It's often said that opposites attract, but a new study proves the old adage is incorrect.
In a survey of over 1500 people, researchers at Wellesly College and the University of Kansas found that people tend to be attracted to those who hold the same views and values as they do.
Researchers measured attitudes, personality traits and activity preferences of friends, acquaintances and romantic partners. They also asked the candidates for how long and how well they knew each other.
“We were able to test how similar they were to one another, and whether or not similarity increased along with relationship length and closeness,” said Angela Bahns, a psychology professor at Wellesly College. “We found out that people are similar to their friends in attitudes, values, personality, and behaviors.”
The fact that we choose friends and partners who share our attitudes and values has both benefits and drawbacks. Researchers claim that similarity in relationships allows for a safe, stable and satisfying social environment, but surrounding yourself with like-minded others also means one has limited exposure to diverse people and ideas.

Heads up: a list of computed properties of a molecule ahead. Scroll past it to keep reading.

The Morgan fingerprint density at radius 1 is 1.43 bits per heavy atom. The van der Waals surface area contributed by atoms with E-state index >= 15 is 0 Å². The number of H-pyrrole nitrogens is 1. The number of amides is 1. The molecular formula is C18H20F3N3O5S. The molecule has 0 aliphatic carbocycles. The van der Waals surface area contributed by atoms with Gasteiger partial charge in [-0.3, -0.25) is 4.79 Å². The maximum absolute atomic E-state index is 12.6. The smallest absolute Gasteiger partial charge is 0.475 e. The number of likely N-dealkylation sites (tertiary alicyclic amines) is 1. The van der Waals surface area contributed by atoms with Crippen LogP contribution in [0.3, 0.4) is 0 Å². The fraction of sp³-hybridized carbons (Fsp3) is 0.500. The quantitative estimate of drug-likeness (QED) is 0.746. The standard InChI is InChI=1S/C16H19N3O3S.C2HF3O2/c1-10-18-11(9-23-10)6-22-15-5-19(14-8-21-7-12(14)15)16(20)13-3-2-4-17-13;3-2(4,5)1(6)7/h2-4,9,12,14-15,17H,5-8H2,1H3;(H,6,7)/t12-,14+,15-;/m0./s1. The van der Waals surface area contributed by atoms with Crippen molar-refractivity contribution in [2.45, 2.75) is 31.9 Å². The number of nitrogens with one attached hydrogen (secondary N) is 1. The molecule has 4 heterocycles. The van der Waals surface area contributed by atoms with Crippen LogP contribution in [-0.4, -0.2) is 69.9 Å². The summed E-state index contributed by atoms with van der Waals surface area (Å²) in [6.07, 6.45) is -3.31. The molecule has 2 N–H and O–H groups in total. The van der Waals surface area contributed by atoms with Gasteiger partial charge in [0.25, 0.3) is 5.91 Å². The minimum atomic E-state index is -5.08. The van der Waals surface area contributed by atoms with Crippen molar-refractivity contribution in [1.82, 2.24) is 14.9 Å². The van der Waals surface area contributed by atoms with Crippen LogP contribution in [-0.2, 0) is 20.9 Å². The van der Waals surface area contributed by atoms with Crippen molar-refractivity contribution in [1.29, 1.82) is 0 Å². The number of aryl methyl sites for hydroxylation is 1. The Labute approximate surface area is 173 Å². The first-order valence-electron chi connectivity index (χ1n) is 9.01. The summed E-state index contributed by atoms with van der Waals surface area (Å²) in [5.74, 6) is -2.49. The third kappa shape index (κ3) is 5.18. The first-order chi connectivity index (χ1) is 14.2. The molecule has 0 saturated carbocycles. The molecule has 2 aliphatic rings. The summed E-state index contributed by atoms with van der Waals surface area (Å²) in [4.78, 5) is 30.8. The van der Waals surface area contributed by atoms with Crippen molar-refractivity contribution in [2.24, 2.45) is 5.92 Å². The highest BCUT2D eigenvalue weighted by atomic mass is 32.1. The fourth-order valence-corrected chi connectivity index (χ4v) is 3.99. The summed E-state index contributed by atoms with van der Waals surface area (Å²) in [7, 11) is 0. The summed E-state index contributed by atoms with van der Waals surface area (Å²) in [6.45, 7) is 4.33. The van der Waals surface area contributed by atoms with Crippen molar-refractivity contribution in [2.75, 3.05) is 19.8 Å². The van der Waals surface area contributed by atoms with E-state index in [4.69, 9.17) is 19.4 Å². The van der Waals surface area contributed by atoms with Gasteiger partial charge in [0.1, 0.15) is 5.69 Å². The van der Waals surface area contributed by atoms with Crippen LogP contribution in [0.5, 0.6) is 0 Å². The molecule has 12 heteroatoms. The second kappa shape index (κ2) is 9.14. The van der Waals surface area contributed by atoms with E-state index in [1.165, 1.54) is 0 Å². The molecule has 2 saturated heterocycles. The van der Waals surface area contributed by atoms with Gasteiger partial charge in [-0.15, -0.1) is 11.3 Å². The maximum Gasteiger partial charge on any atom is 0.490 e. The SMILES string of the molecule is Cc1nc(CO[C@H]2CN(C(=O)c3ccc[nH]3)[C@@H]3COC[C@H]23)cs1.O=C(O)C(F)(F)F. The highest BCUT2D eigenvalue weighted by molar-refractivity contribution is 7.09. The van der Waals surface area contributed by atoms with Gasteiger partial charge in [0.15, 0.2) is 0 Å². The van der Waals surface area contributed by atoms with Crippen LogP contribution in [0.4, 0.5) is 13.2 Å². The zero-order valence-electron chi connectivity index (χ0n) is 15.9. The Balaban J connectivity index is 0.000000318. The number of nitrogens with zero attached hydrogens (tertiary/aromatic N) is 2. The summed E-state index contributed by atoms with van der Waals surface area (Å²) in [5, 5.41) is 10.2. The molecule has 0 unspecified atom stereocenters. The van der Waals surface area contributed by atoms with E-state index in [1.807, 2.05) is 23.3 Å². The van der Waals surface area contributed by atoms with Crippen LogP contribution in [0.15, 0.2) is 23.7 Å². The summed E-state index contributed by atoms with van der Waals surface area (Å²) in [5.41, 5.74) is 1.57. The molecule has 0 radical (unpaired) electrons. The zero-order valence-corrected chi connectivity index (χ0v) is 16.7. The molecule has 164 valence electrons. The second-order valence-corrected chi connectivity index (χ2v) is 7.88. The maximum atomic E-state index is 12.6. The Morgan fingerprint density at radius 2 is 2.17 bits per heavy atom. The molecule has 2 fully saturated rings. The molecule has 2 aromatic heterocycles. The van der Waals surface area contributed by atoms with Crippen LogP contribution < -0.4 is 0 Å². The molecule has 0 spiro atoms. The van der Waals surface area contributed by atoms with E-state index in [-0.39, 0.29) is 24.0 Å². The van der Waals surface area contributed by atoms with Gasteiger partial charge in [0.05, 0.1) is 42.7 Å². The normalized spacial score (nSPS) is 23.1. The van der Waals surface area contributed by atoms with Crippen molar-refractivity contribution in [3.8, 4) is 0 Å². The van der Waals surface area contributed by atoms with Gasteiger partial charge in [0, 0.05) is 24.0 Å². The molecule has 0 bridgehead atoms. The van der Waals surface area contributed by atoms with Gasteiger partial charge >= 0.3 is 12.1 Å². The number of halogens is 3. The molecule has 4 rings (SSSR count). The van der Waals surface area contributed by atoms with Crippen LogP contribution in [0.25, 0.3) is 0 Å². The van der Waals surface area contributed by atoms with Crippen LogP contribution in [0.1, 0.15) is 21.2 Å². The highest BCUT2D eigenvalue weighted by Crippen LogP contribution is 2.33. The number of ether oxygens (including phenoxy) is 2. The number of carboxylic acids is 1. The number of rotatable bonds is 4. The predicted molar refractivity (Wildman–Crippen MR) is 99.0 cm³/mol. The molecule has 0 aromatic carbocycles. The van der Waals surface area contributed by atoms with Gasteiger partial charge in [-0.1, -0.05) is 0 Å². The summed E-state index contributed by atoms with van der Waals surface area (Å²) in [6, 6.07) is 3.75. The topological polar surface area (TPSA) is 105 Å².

“There are many benefits to be gained from having close relationships with people who are different from us,” Bahns added. “It may not be an easy thing to do, and our study suggests that most people are not likely to do it, but that does not mean that relationships with people who are different cannot be rewarding.”